I do love Kelly and I still think this is a quality DVD; for me, it just lacked the usual fun factor of Kelly's workouts.
Kellyís latest kickboxing DVD includes two workouts (cardio & toning), combos, and premixes.
Workout #1 starts with the sort of high energy punches I enjoy: jabs, crosses, hooks, and uppercuts, then squats. She adds hooks to the squats, then moves to knee pulls, shuffles, and jabs & jacks. Then she does something she calls a knee inversion (where you turn your knee in); these didnít feel comfortable to me, so I followed the modifier doing squats. Next up was tap-outs with a jab, then a hook, then an uppercut; then a combination jab-jab/hook-hook/uppercut-uppercut, followed by squats with knee lifts, then shuffles. This was followed by a combination body shot (which feels like an uppercut to me) and elbow shot move (punching up & over our shoulder) and shuffles; then we add jabs, jacks, and that knee inversion move (again, I just did squats.) The next combination was single jab, double jab, jack, squat, knee lift and side kick; this was repeated several times. This was followed by a jab-cross with a hammer punch down to the floor, then we added a squat and a squat jump (I modified by doing a pulse squat.) Next up was a V-step with a double jab, then a quick triple jab, then a triple knee. This was done several times. The last combination was hook, uppercut, double-jab, knee, then jab-jab, bob-bob, and add hooks and knees. Finally, we did tap-outs and stretches. This was a decent workout, but some of the moves felt awkward to me; however, I was able to modify those moves.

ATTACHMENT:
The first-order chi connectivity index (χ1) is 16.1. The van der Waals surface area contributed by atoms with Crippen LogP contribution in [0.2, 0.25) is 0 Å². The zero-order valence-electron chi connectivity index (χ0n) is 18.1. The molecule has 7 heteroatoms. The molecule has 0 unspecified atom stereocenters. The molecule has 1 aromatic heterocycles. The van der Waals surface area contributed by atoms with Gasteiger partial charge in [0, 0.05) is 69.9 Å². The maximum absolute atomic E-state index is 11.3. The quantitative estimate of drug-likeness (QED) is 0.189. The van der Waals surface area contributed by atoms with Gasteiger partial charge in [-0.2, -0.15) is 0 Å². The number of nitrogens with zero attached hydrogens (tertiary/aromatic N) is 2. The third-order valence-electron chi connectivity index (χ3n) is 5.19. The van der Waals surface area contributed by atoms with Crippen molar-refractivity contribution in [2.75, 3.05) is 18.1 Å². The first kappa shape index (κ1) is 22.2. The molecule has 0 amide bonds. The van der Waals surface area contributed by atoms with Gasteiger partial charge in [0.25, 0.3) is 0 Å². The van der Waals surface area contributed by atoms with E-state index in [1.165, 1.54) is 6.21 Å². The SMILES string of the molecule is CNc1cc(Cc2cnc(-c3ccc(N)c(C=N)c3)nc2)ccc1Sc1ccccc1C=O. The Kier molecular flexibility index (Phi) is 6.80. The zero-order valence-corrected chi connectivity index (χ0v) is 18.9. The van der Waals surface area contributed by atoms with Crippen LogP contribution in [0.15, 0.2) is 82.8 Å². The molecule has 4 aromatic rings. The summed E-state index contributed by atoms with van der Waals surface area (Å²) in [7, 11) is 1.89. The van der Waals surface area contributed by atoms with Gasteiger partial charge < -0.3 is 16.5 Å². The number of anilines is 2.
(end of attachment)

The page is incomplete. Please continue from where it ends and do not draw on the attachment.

Workout #2 starts with slow punches (crosses, hooks, uppercuts) using 3 to 5 pound weights. I started with 4-pound weights. Next came lunges (front, side, and rear) on one side, then the other. The lunges were a little fast for my taste, so I took out one of the lunges, doing front and side lunges, then rear and side lunges. Knee pulls were next, with added side kicks, then crosses, then quick jabs. My arms were really fried by this time, so I dropped down to 3-pound weights and carried on with alternating reverse lunges, adding a knee, then a kick; then more lunges followed by crosses and uppercuts with squats and jumps. Whew! I needed a breather! Next up was front steps with cross punches, side steps with hooks, and back kicks with tricep extensions. Squats, hooks, and uppercuts were followed by lunges, chest flies, tricep extensions, upright rows, and standing crunches. We did more squats, this time with hooks, uppercuts, and flurries, before ending with some quick stretches. I didnít really love this workout; I felt the reps were too quick for the weights we were using; but I was able to handle it better once I dropped the poundage.
Kelly is friendly and professional as usual.